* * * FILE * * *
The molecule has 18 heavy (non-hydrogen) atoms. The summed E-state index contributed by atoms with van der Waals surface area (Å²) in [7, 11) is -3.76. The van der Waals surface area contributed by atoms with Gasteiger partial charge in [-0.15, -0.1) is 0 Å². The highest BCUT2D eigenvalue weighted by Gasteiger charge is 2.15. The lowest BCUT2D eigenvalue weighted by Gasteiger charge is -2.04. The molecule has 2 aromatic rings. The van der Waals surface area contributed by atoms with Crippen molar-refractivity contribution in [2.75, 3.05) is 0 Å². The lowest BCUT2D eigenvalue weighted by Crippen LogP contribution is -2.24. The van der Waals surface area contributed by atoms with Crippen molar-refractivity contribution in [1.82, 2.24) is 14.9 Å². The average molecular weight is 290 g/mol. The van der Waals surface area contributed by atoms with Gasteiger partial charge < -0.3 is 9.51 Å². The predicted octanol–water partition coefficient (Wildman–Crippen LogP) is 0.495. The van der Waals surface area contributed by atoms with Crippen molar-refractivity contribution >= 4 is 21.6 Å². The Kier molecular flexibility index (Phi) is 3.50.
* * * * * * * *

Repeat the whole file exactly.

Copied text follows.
The molecule has 18 heavy (non-hydrogen) atoms. The summed E-state index contributed by atoms with van der Waals surface area (Å²) in [7, 11) is -3.76. The van der Waals surface area contributed by atoms with Gasteiger partial charge in [-0.15, -0.1) is 0 Å². The highest BCUT2D eigenvalue weighted by Gasteiger charge is 2.15. The lowest BCUT2D eigenvalue weighted by Gasteiger charge is -2.04. The molecule has 2 aromatic rings. The van der Waals surface area contributed by atoms with Crippen molar-refractivity contribution in [2.75, 3.05) is 0 Å². The lowest BCUT2D eigenvalue weighted by Crippen LogP contribution is -2.24. The van der Waals surface area contributed by atoms with Crippen molar-refractivity contribution in [1.82, 2.24) is 14.9 Å². The average molecular weight is 290 g/mol. The van der Waals surface area contributed by atoms with Gasteiger partial charge < -0.3 is 9.51 Å². The predicted octanol–water partition coefficient (Wildman–Crippen LogP) is 0.495. The van der Waals surface area contributed by atoms with Crippen molar-refractivity contribution >= 4 is 21.6 Å². The Kier molecular flexibility index (Phi) is 3.50.